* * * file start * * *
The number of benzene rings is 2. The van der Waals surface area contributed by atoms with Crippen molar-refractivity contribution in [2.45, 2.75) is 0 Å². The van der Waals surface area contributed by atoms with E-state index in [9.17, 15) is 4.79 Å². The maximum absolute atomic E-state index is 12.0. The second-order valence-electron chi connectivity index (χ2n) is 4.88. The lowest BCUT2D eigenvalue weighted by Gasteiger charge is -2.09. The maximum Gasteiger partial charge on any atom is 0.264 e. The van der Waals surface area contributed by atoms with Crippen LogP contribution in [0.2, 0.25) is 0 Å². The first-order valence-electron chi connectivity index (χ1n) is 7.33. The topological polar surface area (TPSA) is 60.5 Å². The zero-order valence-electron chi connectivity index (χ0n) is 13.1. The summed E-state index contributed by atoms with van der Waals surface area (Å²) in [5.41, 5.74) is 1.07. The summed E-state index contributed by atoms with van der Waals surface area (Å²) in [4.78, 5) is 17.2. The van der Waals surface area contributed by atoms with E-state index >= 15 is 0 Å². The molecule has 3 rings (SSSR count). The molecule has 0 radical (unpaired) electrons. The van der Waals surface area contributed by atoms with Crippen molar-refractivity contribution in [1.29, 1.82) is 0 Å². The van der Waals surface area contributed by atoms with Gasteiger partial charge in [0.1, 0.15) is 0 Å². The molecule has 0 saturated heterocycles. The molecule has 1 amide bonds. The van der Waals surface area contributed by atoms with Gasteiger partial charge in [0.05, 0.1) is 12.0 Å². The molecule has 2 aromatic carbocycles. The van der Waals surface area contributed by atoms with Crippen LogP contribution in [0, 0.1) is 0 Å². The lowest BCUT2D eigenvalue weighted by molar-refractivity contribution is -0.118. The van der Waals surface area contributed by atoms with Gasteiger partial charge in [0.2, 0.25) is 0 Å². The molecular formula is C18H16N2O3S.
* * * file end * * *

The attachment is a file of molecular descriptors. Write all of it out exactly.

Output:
The number of benzene rings is 2. The van der Waals surface area contributed by atoms with Crippen molar-refractivity contribution in [2.45, 2.75) is 0 Å². The van der Waals surface area contributed by atoms with E-state index in [9.17, 15) is 4.79 Å². The maximum absolute atomic E-state index is 12.0. The second-order valence-electron chi connectivity index (χ2n) is 4.88. The lowest BCUT2D eigenvalue weighted by Gasteiger charge is -2.09. The maximum Gasteiger partial charge on any atom is 0.264 e. The van der Waals surface area contributed by atoms with Crippen LogP contribution in [0.2, 0.25) is 0 Å². The first-order valence-electron chi connectivity index (χ1n) is 7.33. The topological polar surface area (TPSA) is 60.5 Å². The zero-order valence-electron chi connectivity index (χ0n) is 13.1. The summed E-state index contributed by atoms with van der Waals surface area (Å²) in [5.41, 5.74) is 1.07. The summed E-state index contributed by atoms with van der Waals surface area (Å²) in [4.78, 5) is 17.2. The van der Waals surface area contributed by atoms with E-state index >= 15 is 0 Å². The molecule has 3 rings (SSSR count). The molecule has 0 radical (unpaired) electrons. The van der Waals surface area contributed by atoms with Crippen molar-refractivity contribution in [1.29, 1.82) is 0 Å². The van der Waals surface area contributed by atoms with Gasteiger partial charge in [0.1, 0.15) is 0 Å². The molecule has 0 saturated heterocycles. The molecule has 1 amide bonds. The van der Waals surface area contributed by atoms with Gasteiger partial charge in [0.05, 0.1) is 12.0 Å². The molecule has 2 aromatic carbocycles. The van der Waals surface area contributed by atoms with Crippen LogP contribution in [0, 0.1) is 0 Å². The lowest BCUT2D eigenvalue weighted by molar-refractivity contribution is -0.118. The van der Waals surface area contributed by atoms with Gasteiger partial charge in [0.2, 0.25) is 0 Å². The molecular formula is C18H16N2O3S.